Aims: To investigate the relation between baseline frequency of premature atrial complexes (PACs) and new atrial fibrillation (AF) and adverse cardiovascular events.
Method and results: Four hundred and twenty-eight patients without AF or structural heart disease undergoing 24 h electrocardiography monitoring for palpitations, dizziness, or syncope were recruited. One hundred and seven patients with number of PACs at the top quartile (i.e. > 100PACs/day) were defined to have frequent PACs. After 6.1-year follow-up, 31 patients (29%) with frequent PACs developed AF compared with 29 patients (9%) with PACs ≤ 100/day (P< 0.01). Cox regression analysis revealed that frequent PACs [hazard ratio (HR): 3.22 (95% confidence interval (CI): 1.9-5.5; P< 0.001)], age >75 years (HR: 2.3; 95% CI: 1.3-3.9; P= 0.004), and coronary artery disease (HR: 2.5; 95% CI: 1.4-4.4; P= 0.002) were independent predictors for new AF. Concerning the composite endpoint (ischaemic stroke, heart failure, and death), patients with frequent PACs were more at risk than those without (34.5 vs. 19.3%) (HR: 1.95; 95% CI: 1.37-3.50; P= 0.001). Cox regression analysis showed that age >75 years (HR: 2.2; 95% CI: 1.47-3.41; P< 0.001), coronary artery disease (HR: 2.2, 95% CI: 1.42-3.44, P< 0.001), and frequent PACs (HR: 1.6; 95% CI: 1.04-2.44; P= 0.03) were independent predictors for the secondary composite endpoint.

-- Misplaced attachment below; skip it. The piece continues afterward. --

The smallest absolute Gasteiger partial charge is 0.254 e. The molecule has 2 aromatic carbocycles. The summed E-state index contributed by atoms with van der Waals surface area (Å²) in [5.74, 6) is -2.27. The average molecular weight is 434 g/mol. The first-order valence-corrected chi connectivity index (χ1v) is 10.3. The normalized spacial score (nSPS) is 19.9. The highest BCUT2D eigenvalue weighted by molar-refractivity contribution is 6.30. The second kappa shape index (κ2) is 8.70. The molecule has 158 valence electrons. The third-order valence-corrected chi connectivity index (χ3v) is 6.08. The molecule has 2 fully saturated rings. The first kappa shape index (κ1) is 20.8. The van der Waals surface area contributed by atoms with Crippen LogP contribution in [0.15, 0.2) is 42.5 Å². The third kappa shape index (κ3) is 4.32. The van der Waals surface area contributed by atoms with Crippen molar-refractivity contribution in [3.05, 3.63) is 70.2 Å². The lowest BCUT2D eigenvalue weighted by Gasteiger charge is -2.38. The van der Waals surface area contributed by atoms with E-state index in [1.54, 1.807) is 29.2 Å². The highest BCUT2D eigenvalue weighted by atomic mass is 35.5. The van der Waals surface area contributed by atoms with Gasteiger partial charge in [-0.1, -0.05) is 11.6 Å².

Conclusion: Frequent PACs predict new AF and adverse cardiovascular events.